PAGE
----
A new introductory open-access piece in History of the Human Sciences will interest AHP readers: “Demons of the mind: The ‘psy’ sciences and film in the long 1960s,” by Tim Snelson, William R. Macauley. Abstract:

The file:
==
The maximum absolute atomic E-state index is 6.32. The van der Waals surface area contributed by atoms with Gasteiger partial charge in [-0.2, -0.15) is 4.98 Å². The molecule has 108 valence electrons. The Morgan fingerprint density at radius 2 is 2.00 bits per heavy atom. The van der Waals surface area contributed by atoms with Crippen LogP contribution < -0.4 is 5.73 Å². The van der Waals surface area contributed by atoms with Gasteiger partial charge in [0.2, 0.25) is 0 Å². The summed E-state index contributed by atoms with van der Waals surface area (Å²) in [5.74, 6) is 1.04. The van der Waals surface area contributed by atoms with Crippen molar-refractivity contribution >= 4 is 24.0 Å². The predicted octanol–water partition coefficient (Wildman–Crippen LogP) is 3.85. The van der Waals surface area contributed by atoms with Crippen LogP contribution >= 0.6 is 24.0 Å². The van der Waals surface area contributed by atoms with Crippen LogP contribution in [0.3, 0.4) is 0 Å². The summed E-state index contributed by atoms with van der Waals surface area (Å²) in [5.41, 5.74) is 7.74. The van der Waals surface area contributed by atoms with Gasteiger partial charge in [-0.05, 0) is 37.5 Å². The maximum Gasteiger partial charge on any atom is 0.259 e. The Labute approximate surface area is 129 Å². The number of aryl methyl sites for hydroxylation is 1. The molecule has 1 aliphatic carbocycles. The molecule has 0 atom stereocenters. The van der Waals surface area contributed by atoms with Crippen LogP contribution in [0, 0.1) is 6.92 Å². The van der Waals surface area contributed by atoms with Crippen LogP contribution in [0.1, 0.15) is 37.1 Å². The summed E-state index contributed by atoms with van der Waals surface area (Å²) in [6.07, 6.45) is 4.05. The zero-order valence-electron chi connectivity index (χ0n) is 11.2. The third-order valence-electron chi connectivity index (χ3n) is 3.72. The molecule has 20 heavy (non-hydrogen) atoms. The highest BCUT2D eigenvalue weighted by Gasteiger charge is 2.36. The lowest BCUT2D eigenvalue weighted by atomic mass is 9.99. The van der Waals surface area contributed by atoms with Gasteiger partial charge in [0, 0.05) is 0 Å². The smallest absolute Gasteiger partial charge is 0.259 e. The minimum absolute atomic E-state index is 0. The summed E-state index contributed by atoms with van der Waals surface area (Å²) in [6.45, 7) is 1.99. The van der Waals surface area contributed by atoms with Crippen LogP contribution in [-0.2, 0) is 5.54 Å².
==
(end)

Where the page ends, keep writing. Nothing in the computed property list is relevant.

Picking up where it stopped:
This introduction provides context for a collection of articles that came out of a research symposium held at the Science Museum’s Dana Research Centre in 2018 for the ‘Demons of Mind: the Interactions of the ‘Psy’ Sciences and Cinema in the Sixties’ project. Across a range of events and research outputs, Demons of the Mind sought to map the multifarious interventions and influences of the ‘psy’ sciences (psychology, psychiatry, and psychoanalysis) on film culture in the long 1960s. The articles that follow discuss, in order: critical engagement with theories of child development in 1960s British science fiction; the ‘horrors’ of contemporary psychiatry and neuroscience portrayed in the Hollywood blockbuster The Exorcist (1973); British social realist filmmakers’ alliances with proponents of ‘anti-psychiatry’; experimental filmmaker Jane Arden’s coalescence of radical psychiatry and radical feminist techniques in her ‘psychodrama’ The Other Side of the Underneath (1973); and the deployment of film technologies by ‘psy’ professionals during the post-war period to capture and interpret mother-infant interaction.